Every year, nearly 12,000 individuals in the United States and Canada, mostly young adults, sustain a spinal cord injury (SCI). According to the Centers for Diseases Control and Prevention (CDC), SCI costs an estimated $9.7 billion each year in the United States alone.
Although there are some surgical interventions, such as decompression, which neurosurgeons administer to SCI patients after injury, these procedures have not dramatically improved overall recovery and outcome. "This is an area of medicine that has not seen tremendous scientific advances, so there remains an urgent need to improve upon current interventions to help restore neurological function in patients with acute SCI," said Michael Fehlings, MD, PhD, FRCSC, FACS, head of the Krembil Neuroscience Center at the University Health Network in Toronto and professor of Neurosurgery at the University of Toronto.
Surgical decompression of the spinal cord is often done after an injury occurs, although the timing of this intervention varies widely. Surgery involves the removal of various tissue or bone fragments that are compressing and comprising the spinal cord. Depending on the unique circumstances of the injury, decompression is accomplished through a variety of surgical approaches, including, for example, approaching the compressed cord from either the front (anterior) or back (posterior).
The role and timing of decompression in patients with SCI is controversial. Despite a strong biological rationale, the clinical data to support early decompression are unconvincing. Accordingly, researchers conducted a prospective multicenter study to evaluate the role and timing of decompressive surgery in a consecutive series of patients with cervical SCI. The Surgical Treatment of Acute Spinal Cord Injury Study (STASCIS) has enrolled 170 patients to date.
The findings of this study, A Prospective Multicenter Trial to Evaluate the Role and Timing of Decompression in Patients with Cervical Spinal Cord Injury: Initial One-Year Results of the STASCIS Study, will be presented by Dr. Fehlings, 10:25 to 10:39 a.m. on Monday, April 28, 2008, during the 76th Annual Meeting of the American Association of Neurological Surgeons in Chicago. Co-authors are Bizhan Aarabi, MD, Marcel Dvorak, MD, FRCSC, Charles G. Fisher, MD, FRCSC, James Harrop, MD, Stephen Lewis, MD, Eric M. Massicotte, MD, FRCSC, Y. Raja Rampersaud, MD, Christopher Shaffrey, MD, and Alexander Vaccaro, MD; FRCSC.
Patients with cervical SCI (American Spinal Injury Association (ASIA) grades A-D) and evidence on computed tomography (CT)/magnetic resonance imaging (MRI) of canal/cord compression were entered into the prospective multicenter nonrandomized case-control study. ASIA grade 'A' designates complete SCI, and Grades 'B' through 'D' designate decreasing levels of neurological involvement. Decompression was achieved by traction and/or surgery. Additional patient demographics were as follows:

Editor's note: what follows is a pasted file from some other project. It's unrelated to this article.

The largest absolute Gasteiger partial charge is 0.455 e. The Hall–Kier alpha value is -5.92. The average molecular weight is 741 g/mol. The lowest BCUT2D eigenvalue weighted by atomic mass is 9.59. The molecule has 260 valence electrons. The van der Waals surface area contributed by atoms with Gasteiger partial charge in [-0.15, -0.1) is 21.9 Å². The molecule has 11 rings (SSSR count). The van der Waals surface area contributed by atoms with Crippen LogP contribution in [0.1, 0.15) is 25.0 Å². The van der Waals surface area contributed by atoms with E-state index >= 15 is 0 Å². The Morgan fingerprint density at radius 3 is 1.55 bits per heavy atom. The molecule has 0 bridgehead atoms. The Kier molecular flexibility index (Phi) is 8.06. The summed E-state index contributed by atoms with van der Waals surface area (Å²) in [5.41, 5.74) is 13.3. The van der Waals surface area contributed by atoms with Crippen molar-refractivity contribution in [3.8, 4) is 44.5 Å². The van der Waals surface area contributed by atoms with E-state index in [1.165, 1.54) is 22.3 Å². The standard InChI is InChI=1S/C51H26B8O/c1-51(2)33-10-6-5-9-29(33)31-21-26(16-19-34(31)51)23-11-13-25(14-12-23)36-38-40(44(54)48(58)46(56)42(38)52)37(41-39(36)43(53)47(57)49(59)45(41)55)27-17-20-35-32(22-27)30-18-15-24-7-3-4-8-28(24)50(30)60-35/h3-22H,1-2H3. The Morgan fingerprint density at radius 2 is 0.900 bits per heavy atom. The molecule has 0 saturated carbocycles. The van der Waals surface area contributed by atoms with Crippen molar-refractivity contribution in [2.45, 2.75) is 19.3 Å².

- Males: 78.1 percent, Females: 21.9 percent
- Mean age 42.2 (±17.3)
- SCI severity: ASIA A (43.6 percent), B (22.3 percent), C (16.0 percent), D (18.1 percent)
Patients were stratified into "early" (less than 24 hours) or "delayed" (greater than 24 hours) groups based on time to decompression. There were no significant differences in age, gender, or ASIA level or medical comorbidities between the early and delayed groups Outcomes were assessed using the ASIA system. Traction was used in 28.6 percent of patients in the early group and 21.1 percent of patients in the delayed group. To date, six-month and one-year follow-up has been obtained in 108 and 64 cases, respectively.
At six-month follow-up, 24 percent of the patients in the early decompression group had a two-grade or greater improvement in ASIA score compared to 4 percent in the delayed group (p=0.014). "The initial results from our STASCIS research suggest that decompression within 24 hours of injury may be associated with improved neurological recovery at one-year follow-up. However, further recruitment of patients with long-term follow-up is necessary to validate these promising results," stated Dr. Fehlings.
Founded in 1931 as the Harvey Cushing Society, the American Association of Neurological Surgeons (AANS) is a scientific and educational association with more than 7,200 members worldwide. The AANS is dedicated to advancing the specialty of neurological surgery in order to provide the highest quality of neurosurgical care to the public. All active members of the AANS are certified by the American Board of Neurological Surgery, the Royal College of Physicians and Surgeons (Neurosurgery) of Canada or the Mexican Council of Neurological Surgery, AC. Neurological surgery is the medical specialty concerned with the prevention, diagnosis, treatment and rehabilitation of disorders that affect the entire nervous system, including the spinal column, spinal cord, brain and peripheral nerves.